He’s working at the Super 8 right now, but a few months ago, Umesh Anghnoo was volunteering with children in Zimbabwe, and almost getting in trouble with his camera. He’s documented his trip with the Markham family and the Zimbabwe Gecko Society on a blog, and he hopes he may get a chance to go back to the community outside Harare, maybe as a medical student, in the clinic that Dr. Ray Markham is hoping to start.
“I didn’t know what we’d be doing,” says Anghnoo. “When we got there, Susan said they’d gotten some computers.”
Susan Janetti and her husband Frank founded the Zimbabwe Gecko Society, a Canadian charity, from their home in South Surrey BC. After years of trying to help the poor and often orphaned children of Zimbabwe, she got the idea for the society when her brother sent her a beaded wire gecko. The beaded figures were traditionally sold by street children, and Janetti got idea to buy them, and bring them to Canada where she could collect donations for them here.
Alison Markham says she and her husband Ray met up with Janetti because of a connection in the E-Free church. She says her family wanted to help the people of their homeland, and last year they helped raise funds to send a shipping container filled with computers, sewing machines, and other supplies to Zimbabwe. This winter, the Markhams had the opportunity to join Janetti in Zimbabwe – their first time home since 1999 – and brought their daughters Alex and Rachel, Alison’s mom, Irene Langford, and Anghnoo with them.
Anghnoo says he’s been trying to do some volunteering each summer for a few years, like helping with Valemount’s Meals on Wheels program. He has also volunteered at the Valemount Clinic, and Dr. Markham knew he wanted to do more volunteering. Dr. Markham had asked him before if he’d be interested in a trip to volunteer, and he had said sure, if he had time the time between school and work. This winter it happened to work out.
Anghnoo finished a four-year degree in biochemistry at UNBC this past September. So in mid February, when he hadn’t yet heard back about some jobs he’d applied for and the Markhams asked if he could join them on their month-long trip to Zimbabwe, he quickly decided this was his opportunity. Anghnoo had only two weeks to prepare, including getting his passport.
The Zimbabwe Gecko Society’s aim is to help widows and orphans in Zimbabwe to become self-supporting members of their society, one community at a time. Janetti has been working in a small community outside the capital Harare, and the goods from the shipping container – including computers, sewing machines, school supplies and stuffed bears – were brought to Kintyre Primary School. Anghnoo says the computers were mostly ok, but very dusty, so their first project was to clean out the school room and put a sealant on the floor to help keep the dust down. Once that was done, Anghnoo says it took a couple days to clean out the computers and get them set up on tables the Society had brought. He says he doesn’t really know that much about computers, and after getting them set up, he mostly just helped Tino, the computer teacher who was actually younger than Anghnoo, by helping answer some of the students’ questions. But the students were happy to give up their school room for the computer lab, and they held their class under a tree in the yard.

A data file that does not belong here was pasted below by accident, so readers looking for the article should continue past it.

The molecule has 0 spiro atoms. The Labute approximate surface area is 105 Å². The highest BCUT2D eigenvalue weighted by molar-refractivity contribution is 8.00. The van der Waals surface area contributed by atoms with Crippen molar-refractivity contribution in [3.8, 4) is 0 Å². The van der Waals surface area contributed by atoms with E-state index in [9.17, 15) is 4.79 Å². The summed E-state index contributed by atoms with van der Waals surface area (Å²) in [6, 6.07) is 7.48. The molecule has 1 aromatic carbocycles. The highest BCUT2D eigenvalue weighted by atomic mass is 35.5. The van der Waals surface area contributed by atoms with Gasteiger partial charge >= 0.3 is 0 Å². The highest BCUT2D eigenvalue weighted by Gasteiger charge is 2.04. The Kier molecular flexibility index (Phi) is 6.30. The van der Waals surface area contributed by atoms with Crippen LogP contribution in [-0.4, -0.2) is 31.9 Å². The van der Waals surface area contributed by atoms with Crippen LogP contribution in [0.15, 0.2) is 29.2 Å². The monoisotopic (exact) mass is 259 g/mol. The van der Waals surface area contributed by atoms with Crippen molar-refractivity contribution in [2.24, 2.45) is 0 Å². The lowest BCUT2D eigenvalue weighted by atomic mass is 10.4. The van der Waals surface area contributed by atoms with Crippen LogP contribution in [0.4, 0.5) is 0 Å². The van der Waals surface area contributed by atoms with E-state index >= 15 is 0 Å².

Meanwhile, Alison says she and her mom Irene were setting up the sewing machines, and their first project was teaching the girls to sew reusable menstrual pads, so they can continue to go to school during their monthly cycles.
Dr. Markham spent some of his time meeting with the Minister of Health and the Deans of the medical schools in Harare and Bulawayo, in hopes of starting a clinic. Anghnoo says he went with Dr. Markham and Janetti to the Ministry of Health building, which is undergoing some renovations. After leaving the building, they were asked to come back, and an official wanted to check Anghnoo’s camera. He thinks they were worried he’d taken pictures of a washroom they found, filled with garbage, but Anghnoo had already deleted the photos.
After about three weeks working and traveling with the Markhams, Anghnoo took a three day trip on his own to see Victoria Falls (where he worried his camera would get wet) and a trip to South Africa to see a friend working there. He says blogging about his trip seemed like a good way to share his photos and adventures with family and friends back home. He’s never blogged before, and he doesn’t think he’s doing anything interesting enough now to keep it up, but he does admit having his camera – a Canon Rebel T3i, given to him as a graduation present – has given him reason to go further and more often on some local hikes.
Anghnoo is hoping to get into medical school, but if he doesn’t, he hopes he can do research and laboratory work. If he does get into medical school, he hopes he can be one of the students Dr. Markham brings to the clinic in Zimbabwe once it is set up.
Alison says they are currently trying to raise money to send another container filled with medical supplies. She and Dr. Markham will be hosting a fundraising dinner at their house on June 14. Tickets are $30 for adults, $5 for children under 10, and you can contact Alison for more information.
By: Korie Marshall